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Kidney Transplants: A Far Cry

Shipped organs more likely to fail

WEDNESDAY, Oct. 24, 2001 (HealthDayNews) -- The risk that a kidney transplant will fail in the first year goes up significantly if the organ must be shipped to the recipient and if there is even a slight mismatch between the donor and the patient who gets it, a study finds.

It is a finding that could affect a long-running debate about the best way to allocate all donor organs, not just kidneys, says Dr. Kevin C. Mange, assistant professor of medicine at the University of Pennsylvania and leader of the study group.

One side of the debate says consideration should be given first to patients in the area of the local transplant organization where the organ is donated. The other side says an organ should go to the patient who needs it most, regardless of location.

The study was done because "whether the movement of kidneys had any impact on survival was not known at all," Mange says. His group identified 5,446 cases in which two kidneys were taken from a deceased donor, and one was transplanted locally while the other was shipped to a more distant recipient.

If the donor kidney matched the recipient's immune system perfectly on the standard scale used to determine a match, the chance of a failure in the first year was the same regardless of the distance the organs were shipped, says a report in the New England Journal of Medicine. But overall, a transplant using a shipped kidney was 17 percent more likely to fail in the first year than one used locally.

The risk of failure goes up with the degree of mismatch and with the time needed to ship the kidney, a period during which the organ is kept refrigerated and without a blood supply, the study found. About 12,000 kidney transplants are performed every year; about 50,000 people in the United States are now waiting for a kidney, according to the United Network for Organ Sharing (UNOS).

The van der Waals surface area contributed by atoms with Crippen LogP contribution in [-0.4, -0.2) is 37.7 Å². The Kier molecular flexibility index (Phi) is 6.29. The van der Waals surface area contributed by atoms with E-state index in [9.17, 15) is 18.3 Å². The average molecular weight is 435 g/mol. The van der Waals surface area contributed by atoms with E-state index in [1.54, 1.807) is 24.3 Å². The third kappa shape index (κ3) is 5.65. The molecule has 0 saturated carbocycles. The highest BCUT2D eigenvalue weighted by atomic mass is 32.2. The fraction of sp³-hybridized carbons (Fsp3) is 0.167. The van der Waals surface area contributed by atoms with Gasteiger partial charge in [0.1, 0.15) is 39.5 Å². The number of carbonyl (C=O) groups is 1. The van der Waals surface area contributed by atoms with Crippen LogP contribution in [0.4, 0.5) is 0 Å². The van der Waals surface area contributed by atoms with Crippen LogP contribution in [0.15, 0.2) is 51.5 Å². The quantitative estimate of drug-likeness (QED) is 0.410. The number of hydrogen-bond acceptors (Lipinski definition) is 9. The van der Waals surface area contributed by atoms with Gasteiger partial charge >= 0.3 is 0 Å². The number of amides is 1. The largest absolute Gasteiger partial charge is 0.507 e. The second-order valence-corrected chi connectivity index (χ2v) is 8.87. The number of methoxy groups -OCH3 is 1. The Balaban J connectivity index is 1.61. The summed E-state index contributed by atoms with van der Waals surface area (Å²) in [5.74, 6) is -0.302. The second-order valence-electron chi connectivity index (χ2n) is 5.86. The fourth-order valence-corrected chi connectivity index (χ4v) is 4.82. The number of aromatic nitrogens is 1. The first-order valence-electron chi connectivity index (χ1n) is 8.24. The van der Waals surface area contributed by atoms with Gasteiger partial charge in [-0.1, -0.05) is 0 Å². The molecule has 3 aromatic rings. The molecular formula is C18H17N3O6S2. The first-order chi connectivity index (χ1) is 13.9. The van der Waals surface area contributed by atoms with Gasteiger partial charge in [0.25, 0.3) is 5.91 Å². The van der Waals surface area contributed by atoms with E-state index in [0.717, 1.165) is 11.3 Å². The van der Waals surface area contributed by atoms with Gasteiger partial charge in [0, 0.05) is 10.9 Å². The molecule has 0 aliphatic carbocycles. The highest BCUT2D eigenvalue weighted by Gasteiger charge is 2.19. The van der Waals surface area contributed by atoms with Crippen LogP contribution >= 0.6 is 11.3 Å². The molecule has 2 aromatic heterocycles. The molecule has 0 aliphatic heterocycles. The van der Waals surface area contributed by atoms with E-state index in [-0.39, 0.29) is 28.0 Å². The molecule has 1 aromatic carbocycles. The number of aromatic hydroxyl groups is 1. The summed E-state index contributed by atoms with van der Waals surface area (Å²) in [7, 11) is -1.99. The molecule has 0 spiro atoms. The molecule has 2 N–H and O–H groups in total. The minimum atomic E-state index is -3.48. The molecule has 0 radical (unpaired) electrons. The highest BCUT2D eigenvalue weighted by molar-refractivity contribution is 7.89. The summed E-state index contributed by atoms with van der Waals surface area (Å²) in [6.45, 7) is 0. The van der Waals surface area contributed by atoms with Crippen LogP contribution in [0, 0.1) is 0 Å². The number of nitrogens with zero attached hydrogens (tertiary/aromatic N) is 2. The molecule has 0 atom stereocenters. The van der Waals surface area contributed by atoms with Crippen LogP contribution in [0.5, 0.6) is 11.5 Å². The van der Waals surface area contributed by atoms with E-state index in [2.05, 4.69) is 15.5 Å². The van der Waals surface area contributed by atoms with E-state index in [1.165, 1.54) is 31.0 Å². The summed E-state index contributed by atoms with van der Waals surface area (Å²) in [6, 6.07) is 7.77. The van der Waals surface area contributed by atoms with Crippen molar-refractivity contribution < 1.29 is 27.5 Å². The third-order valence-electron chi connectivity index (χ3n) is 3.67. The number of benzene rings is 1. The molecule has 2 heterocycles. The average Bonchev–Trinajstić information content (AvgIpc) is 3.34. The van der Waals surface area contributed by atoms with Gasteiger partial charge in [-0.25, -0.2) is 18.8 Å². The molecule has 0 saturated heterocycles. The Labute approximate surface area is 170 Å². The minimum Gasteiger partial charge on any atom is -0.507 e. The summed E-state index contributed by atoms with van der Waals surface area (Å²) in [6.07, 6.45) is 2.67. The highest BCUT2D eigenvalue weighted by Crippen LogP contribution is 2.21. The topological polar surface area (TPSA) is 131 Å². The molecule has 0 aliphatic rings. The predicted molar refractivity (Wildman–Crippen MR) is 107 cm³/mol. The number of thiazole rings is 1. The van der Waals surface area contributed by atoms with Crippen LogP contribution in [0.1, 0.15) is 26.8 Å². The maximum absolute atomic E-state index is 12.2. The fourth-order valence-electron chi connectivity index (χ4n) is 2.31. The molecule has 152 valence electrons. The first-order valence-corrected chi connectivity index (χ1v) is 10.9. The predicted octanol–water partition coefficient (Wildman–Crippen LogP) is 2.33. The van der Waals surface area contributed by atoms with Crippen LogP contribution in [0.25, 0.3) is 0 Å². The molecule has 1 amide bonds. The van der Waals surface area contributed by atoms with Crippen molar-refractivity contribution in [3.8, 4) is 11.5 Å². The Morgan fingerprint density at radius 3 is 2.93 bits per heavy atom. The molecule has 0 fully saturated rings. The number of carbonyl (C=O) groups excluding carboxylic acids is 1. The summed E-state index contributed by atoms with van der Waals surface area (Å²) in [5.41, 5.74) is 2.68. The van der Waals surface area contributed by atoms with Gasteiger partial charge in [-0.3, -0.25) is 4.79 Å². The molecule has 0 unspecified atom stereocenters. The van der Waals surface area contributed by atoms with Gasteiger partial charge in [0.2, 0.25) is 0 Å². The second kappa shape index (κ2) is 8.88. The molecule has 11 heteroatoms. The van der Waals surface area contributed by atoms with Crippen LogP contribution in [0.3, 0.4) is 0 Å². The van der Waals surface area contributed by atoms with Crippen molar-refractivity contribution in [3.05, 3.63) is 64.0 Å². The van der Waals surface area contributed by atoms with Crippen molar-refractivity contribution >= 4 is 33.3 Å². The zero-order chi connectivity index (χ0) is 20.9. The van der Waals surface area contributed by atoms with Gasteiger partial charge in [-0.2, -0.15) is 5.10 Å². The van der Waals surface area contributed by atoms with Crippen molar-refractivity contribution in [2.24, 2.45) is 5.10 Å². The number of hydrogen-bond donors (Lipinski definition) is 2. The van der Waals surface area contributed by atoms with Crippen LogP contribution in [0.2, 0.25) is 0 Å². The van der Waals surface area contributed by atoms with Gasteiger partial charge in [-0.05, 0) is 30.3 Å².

"If there is any level of mismatching, it seems that moving organs between organizations has a detrimental effect on survival," Mange says. But he adds: "The implication is not that we should not be shipping organs, but that we should re-evaluate our national policy on organ allocation to be sure that moving kidneys between organizations is the best thing to do."

And although this study is limited to kidney transplants, it has greater implications for transplants of such other organs as livers and hearts, Mange says. While most kidney patients can be kept alive by artificial kidney treatment, there is no such backup for patients awaiting liver, heart or lung transplants, he says.

"The allocation of livers should be re-evaluated," Mange comments.

That re-evaluation is going on now, says Joel Newman, a spokesman for UNOS, which oversees the nation's transplant program. Liver transplants are the second most-common procedures, behind kidney transplants. As of Oct. 5, 18,488 Americans are awaiting liver transplants. There were 4,950 such transplants in the United States last year, and 1,674 patients died before they could get transplants.

Donated livers now are allocated according to a complex formula that takes into account the cause of liver failure and sophisticated measures of liver function, Newman says. In general, preference is given first to patients in the local organization.

A special subgroup of the UNOS committee on liver transplants is preparing specific recommendations, which it expects to issue before the end of the year, Newman adds.

What To Do

You can help save lives by signing donation cards for your liver and other organs to help ease the shortage.

For more information on how kidneys work and fail, try the National Kidney Foundation. The United Network for Organ Sharing and the Organ and Tissue Donation Initiative have more on transplants, while the American Association of Kidney Patients focuses on those suffering from kidney failure.

SOURCES: Interviews with Kevin C. Mange, M.D., assistant professor of medicine, University of Pennsylvania, Philadelphia; Joel Newman, spokesman, United Network for Organ Sharing, Richmond, Va.; Oct. 25, 2001, New England Journal of Medicine
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